Imitative polyphony was the predominant texture in the Renaissance. 
8.4 The Renaissance Mass

The mass was the cornerstone of Renaissance music—the most common form and, for much of the Renaissance, an essential crucible for experimentation.

8.5 The Reformation and Counter-Reformation
The church on trial and eventually, the reformers on trial.

Secular trends and introduction to the Baroque

9.1 Secular trends in the Renaissance
The madrigal and a new interest in secular music.
9.2 A New style for the madrigal
The madrigal in a new context; Beginnings of the Baroque.
9.3 Introduction to the Baroque
A comparison between the older and newer styles.
9.4 Baroque opera and a new musical language
New style features in the early Baroque; Monteverdi’s Orfeo.

The Early Baroque and the Beginnings of Opera

10.1 Baroque opera, part 2
Features of this new form called opera.
10.2 Monteverdi’s Orfeo
Monteverdi’s Orfeo, concluding lecture.
10.3 New trends of the Baroque
A summary at the style features of the Baroque.
10.4 The Nature of opera
My own musings on what this opera thing is about.

17th century developments and the Rise of Instrumental Music

11.1 17th century developments
World events and musical stylistic changes in the 17th century
11.2 Musical developments in the middle Baroque
Henry Purcell’s Dido and Aeneas
11.3 The rise of instrumental music
Instrumental music begins to free itself from vocal music and creates some new genres of its own.
11.4 The Baroque concerto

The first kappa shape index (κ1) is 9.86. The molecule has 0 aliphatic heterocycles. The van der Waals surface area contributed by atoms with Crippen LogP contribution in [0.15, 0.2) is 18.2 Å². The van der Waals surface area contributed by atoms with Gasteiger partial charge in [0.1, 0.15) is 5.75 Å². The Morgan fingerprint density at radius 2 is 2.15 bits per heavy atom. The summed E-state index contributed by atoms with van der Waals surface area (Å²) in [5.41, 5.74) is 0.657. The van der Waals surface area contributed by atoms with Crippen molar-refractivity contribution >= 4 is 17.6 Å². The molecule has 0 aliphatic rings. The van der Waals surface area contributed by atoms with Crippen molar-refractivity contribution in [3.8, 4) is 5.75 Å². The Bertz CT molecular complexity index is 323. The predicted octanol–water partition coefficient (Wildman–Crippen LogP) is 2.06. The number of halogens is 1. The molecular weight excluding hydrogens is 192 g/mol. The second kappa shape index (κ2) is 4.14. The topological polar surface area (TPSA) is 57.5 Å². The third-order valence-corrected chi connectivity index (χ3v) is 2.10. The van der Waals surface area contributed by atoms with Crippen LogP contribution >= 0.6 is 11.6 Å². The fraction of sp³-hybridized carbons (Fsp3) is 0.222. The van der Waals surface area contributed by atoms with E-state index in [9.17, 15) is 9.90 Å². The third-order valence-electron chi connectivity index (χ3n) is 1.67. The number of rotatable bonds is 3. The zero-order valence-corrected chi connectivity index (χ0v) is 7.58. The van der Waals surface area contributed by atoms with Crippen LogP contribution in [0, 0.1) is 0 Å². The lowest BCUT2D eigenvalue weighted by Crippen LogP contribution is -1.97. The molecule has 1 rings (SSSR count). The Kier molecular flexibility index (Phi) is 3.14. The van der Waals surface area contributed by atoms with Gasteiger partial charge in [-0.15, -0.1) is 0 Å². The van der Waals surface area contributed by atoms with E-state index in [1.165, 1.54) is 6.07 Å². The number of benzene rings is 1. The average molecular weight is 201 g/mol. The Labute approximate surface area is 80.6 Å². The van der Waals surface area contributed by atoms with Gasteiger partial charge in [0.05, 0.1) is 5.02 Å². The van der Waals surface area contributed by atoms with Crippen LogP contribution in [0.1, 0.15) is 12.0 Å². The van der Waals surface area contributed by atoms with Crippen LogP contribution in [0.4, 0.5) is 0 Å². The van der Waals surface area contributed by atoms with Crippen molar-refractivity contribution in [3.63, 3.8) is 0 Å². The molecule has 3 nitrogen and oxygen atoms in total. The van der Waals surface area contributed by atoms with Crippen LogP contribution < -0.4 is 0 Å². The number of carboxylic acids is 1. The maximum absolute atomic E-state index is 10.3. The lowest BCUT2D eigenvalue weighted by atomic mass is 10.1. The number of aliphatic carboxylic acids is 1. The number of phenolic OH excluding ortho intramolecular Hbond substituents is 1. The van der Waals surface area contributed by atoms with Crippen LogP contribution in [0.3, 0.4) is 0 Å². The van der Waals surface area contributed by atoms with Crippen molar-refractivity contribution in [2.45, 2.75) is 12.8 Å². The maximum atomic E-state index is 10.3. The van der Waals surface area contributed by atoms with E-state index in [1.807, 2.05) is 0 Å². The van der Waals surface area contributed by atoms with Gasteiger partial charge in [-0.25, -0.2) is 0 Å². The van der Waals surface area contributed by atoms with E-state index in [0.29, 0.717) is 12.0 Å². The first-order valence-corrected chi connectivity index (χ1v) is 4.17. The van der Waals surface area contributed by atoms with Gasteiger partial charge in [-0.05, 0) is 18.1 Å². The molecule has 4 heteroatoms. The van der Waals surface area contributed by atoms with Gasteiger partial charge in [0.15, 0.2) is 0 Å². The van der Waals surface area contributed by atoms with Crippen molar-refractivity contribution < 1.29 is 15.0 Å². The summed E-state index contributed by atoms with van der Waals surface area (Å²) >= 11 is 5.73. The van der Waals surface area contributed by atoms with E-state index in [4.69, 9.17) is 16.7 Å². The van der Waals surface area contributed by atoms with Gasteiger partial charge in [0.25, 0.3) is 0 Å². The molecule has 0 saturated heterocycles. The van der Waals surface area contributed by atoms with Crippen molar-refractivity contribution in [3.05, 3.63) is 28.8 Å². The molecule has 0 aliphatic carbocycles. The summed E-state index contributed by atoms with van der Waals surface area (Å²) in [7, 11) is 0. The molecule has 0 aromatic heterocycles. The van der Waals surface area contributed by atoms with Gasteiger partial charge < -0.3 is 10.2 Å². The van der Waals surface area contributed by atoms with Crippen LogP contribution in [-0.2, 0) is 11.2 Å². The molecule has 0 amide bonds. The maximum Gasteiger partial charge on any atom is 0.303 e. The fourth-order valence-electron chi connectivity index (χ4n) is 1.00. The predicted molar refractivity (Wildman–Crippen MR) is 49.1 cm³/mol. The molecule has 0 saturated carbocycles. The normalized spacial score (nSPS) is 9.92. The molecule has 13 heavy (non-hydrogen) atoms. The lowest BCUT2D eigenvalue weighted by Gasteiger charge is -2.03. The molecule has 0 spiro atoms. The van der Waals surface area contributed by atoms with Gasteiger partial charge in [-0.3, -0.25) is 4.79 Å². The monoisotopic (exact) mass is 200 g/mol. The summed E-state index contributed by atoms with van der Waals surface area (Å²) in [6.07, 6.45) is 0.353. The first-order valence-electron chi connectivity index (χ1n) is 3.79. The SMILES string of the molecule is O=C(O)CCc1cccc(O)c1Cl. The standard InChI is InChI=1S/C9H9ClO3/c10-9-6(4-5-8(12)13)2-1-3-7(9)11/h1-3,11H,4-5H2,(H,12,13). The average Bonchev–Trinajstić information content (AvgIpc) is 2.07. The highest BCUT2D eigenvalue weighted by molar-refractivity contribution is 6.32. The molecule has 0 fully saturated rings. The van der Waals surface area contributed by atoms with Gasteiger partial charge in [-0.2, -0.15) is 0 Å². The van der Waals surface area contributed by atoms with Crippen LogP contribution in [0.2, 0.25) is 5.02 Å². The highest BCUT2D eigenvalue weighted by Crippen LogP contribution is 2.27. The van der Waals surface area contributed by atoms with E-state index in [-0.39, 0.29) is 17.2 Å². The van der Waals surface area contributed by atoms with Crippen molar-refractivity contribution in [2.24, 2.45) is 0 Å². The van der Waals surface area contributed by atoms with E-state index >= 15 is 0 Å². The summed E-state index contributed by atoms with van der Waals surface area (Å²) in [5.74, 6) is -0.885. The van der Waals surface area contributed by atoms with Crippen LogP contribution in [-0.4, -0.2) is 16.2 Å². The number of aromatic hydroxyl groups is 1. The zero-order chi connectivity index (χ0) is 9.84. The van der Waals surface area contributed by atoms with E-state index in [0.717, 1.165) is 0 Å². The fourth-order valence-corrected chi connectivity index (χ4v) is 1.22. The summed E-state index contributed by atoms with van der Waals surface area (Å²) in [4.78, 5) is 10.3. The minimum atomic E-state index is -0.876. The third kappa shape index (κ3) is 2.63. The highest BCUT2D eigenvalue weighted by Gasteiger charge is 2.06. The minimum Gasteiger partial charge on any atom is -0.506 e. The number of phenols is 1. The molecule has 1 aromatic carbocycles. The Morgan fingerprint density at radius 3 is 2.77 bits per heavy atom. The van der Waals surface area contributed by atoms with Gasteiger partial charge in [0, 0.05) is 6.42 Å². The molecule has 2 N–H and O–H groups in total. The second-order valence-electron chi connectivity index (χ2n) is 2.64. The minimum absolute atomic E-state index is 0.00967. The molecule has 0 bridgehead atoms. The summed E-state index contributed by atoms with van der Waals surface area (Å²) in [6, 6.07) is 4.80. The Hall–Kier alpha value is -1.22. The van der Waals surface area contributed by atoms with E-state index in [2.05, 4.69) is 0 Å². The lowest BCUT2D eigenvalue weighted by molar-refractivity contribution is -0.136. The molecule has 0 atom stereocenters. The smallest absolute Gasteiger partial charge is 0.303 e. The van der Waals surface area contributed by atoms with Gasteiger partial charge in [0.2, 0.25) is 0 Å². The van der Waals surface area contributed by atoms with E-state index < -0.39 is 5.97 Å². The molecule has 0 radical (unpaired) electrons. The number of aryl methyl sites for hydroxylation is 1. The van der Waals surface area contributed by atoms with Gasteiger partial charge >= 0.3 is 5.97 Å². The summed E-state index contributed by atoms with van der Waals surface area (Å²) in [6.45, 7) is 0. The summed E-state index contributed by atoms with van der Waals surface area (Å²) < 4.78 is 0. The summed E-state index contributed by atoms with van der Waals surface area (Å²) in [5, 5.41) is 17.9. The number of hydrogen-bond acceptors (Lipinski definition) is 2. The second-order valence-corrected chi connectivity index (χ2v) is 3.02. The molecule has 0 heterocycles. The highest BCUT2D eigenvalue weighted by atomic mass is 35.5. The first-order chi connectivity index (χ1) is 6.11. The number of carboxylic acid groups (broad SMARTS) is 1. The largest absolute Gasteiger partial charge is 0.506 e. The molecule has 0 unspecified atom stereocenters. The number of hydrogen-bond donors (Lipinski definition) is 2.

Characteristics of the Baroque concerto
11.5 Bach Brandenburg Concerto No. 5
An in depth look at Bach’s famous concerto

Instrumental Genres; the fugue and the church cantata

12.1 Bach’s Brandenburg Concerto No. 5, part 2
in which I walk you through the first movement progressively
12.2 Bach and the fugue
a progressive look at Bach’s Little Fugue in G Minor
12.3 The dance suite
A look at Bach’s Orchestral Suite No. 3 as an example of the Baroque dance suite
12.4a The church cantata in Germany, part 1
A look at one of Bach’s most famous cantatas, “Wachet Auf” (Cantata No. 140)
12.4b The church cantata in Germany, part 2

In which we conclude our look at one of Bach’s most famous cantatas, “Wachet Auf” (Cantata No. 140) —part 2 of 2.

Opera and Oratorio of the High Baroque; transition to the Classical Period

13.1 Handel opera
A cursory look at opera of the high Baroque with a few excerpts from Julius Caesar.
13.2 Handel oratorio
A few excerpts from Handel’s Messiah
13.3 Transition to the Classical style
some comparisons between the Baroque and Classical styles
13.4 the Age of Enlightenment
An introduction to the Classical Era

Unity and Form in the Classical Era

14.1a Unity and Variety in Poetry

Before looking at form (structure) in music, we look at form in poetry first, then at painting (in next lecture segment).

14.1b Unity and Variety in Painting

Before looking at form (structure) in music, we've just looked at form in poetry; now we look at form in painting (in next lecture segment).